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During Einstein’s stay in Leyden, the Dutch Minister of Education received a re-
port from the Ministry of Foreign Affairs on 22 May to the effect that, according to
its Berlin envoy, Einstein’s connection to “revolutionary circles” could not be con-
Four days later the minister proposed to the Council of Ministers that it
allow the Leyden University Fund to create a special chair in
By the end
of May, Einstein returned to Berlin without having delivered his inaugural lecture
(Doc. 32).
On 15 June, the Council of State (Raad van State, the highest advisory organ of
the government) gave its approval and asked the Queen to confirm the
The royal decree was issued on 24
Simultaneously, three curators were ap-
pointed to supervise the chair: Joannes A. F. Coebergh, notary; Rudolf J. H. Patijn,
Secretary-General of the Ministry of Foreign Affairs; and Pieter Zeeman, Professor
of Physics at the University of Amsterdam. However, it emerged that, because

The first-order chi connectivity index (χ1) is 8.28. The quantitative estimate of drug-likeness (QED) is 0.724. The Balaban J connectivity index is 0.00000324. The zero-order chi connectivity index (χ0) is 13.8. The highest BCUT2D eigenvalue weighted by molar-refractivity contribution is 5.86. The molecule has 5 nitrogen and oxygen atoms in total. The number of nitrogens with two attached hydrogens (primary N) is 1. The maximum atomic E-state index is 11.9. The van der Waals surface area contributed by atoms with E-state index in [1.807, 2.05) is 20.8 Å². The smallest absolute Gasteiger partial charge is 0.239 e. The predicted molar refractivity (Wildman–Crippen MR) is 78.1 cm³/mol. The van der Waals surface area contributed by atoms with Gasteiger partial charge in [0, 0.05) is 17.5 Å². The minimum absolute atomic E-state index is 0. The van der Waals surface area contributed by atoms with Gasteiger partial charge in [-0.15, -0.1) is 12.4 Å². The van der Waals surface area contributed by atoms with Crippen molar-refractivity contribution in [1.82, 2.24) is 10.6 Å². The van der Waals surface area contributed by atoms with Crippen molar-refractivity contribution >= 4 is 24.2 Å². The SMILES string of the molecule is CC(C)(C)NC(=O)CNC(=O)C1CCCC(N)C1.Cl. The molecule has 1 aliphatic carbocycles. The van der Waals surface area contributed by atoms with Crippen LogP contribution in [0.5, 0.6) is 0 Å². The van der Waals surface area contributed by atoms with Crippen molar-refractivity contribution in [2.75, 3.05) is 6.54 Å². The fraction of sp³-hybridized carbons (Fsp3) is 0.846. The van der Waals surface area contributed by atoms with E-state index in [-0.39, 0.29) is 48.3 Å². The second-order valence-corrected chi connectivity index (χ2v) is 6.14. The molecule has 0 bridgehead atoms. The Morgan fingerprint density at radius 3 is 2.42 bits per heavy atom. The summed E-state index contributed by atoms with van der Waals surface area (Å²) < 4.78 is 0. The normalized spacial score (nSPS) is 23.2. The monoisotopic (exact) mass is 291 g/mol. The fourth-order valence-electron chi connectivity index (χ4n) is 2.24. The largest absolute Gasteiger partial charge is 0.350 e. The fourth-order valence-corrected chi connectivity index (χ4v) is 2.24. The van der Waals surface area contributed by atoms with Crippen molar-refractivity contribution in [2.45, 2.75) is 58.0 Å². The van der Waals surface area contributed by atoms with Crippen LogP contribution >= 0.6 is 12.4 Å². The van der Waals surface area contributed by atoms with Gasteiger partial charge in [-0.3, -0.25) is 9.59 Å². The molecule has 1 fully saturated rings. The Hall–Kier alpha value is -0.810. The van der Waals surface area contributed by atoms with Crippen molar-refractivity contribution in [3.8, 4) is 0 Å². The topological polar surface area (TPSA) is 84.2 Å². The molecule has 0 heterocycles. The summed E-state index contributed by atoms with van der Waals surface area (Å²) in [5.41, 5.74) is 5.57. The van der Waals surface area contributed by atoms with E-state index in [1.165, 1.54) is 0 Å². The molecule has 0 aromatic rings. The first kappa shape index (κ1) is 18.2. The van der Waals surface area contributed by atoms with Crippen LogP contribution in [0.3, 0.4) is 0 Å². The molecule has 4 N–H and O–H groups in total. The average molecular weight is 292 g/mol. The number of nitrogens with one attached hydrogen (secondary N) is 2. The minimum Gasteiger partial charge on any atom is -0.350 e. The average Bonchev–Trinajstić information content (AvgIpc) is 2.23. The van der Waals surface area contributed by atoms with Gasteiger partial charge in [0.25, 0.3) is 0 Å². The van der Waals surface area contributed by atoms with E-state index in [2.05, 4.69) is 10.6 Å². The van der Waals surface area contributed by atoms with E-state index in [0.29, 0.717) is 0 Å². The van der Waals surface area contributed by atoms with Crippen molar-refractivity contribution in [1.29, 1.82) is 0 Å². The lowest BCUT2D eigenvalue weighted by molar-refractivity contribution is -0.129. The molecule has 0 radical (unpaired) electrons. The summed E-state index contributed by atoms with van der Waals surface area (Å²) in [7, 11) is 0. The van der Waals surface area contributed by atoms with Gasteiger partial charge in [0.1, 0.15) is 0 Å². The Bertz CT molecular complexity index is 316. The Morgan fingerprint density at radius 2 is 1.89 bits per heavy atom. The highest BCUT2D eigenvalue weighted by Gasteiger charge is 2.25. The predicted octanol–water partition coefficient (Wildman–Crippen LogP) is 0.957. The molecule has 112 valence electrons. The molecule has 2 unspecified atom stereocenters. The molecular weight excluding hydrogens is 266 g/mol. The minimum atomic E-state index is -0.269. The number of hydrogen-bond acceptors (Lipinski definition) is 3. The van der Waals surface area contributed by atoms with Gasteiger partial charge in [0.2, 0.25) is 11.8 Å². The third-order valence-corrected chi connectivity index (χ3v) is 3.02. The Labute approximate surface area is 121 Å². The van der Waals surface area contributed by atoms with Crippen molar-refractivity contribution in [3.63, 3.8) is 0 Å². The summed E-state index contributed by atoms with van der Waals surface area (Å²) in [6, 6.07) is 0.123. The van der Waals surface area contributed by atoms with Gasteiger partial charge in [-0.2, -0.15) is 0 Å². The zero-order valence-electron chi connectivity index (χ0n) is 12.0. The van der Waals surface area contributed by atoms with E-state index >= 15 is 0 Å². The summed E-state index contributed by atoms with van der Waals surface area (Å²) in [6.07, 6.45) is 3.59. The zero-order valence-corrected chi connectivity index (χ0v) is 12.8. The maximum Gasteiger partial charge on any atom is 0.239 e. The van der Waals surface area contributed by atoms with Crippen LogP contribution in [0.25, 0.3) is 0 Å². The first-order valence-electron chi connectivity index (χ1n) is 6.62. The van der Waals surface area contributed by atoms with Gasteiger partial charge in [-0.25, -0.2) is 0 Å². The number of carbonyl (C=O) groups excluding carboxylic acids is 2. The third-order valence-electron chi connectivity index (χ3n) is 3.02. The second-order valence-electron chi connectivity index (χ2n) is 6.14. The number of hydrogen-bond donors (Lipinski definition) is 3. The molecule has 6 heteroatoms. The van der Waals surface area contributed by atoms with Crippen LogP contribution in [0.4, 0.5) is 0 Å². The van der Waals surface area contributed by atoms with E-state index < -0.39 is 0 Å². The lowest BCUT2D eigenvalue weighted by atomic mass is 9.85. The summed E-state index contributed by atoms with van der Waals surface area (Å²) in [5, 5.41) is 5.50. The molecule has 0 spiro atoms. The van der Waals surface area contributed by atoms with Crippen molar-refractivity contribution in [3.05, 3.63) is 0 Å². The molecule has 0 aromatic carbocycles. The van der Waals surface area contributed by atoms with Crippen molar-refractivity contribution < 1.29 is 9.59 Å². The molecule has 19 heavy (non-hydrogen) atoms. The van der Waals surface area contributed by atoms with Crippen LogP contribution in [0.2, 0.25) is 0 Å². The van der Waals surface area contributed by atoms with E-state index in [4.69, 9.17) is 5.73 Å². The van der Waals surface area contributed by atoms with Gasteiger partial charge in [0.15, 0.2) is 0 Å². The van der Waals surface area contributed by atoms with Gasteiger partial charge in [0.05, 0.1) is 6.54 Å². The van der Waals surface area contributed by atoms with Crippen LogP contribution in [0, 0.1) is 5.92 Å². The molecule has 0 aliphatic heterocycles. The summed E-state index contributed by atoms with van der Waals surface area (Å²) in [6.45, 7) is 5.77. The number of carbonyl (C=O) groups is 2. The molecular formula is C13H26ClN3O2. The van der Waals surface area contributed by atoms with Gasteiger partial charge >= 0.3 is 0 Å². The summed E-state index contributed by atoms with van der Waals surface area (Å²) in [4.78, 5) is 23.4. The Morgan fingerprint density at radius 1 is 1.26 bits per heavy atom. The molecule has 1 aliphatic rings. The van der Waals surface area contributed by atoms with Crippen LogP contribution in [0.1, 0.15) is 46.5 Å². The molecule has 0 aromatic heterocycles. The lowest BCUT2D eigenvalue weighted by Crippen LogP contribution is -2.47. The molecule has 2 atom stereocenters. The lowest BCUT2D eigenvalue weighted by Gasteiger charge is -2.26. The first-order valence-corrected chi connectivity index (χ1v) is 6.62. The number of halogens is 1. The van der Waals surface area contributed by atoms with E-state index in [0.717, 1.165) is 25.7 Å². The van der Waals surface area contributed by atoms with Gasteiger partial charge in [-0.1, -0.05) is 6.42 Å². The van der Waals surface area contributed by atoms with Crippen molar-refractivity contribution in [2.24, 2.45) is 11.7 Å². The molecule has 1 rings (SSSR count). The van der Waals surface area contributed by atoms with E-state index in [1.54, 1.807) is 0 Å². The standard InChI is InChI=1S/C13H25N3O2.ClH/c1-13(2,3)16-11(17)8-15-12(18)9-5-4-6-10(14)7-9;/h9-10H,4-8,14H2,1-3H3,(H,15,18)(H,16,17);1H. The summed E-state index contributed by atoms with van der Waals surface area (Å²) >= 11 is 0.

Einstein did not hold a Dutch doctoral degree, another special governmental per-
mission was now needed. This necessitated yet another royal decree and another
formal procedure. On 12 July, the Leyden University Fund appointed Einstein to
the newly created special chair. Cornelis van Vollenhoven, supported by the Cura-
tors of the University of Leyden, initiated the new procedure to obtain governmen-
The minister consulted once more with his Board of Supervisors,
who consented to the appointment, provided that “all doubts have been eradicated
regarding the identity of the appointed professor and Dr. Einstein, who was ob-
served in the course of 1919 as decidedly dedicated to the communist prin-
Included was a physical description of the “Communist Dr. Einstein.”
Finally, on 21 September 1920, seven months after the process had been initiated,
Queen Wilhelmina confirmed Einstein’s
At last, the road was fi-
nally clear for Einstein to deliver his postponed inaugural lecture.
In July 1920, Paul Ehrenfest first aired the idea of organizing a scientific meeting
on various topics related to magnetism and the behavior of solids at low tempera-
tures, and he “burned with impatience” (Doc. 83) at the prospect of discussing
these matters later in the year, when Einstein would travel again to Leyden. In
August, he informed Einstein that Pierre Weiss, of France, might also be present
and expressed his surprise at Einstein’s “theoretical optimism regarding the treat-
ment of paramagnetism” (Doc. 99).
Einstein’s extended trip in the fall of 1920 took him first to Kiel for a few days,
where he gave a popular lecture on 15 September at the “Kiel Autumn Week for
Arts and Sciences” and stayed at the home of German entrepreneur and philanthro-
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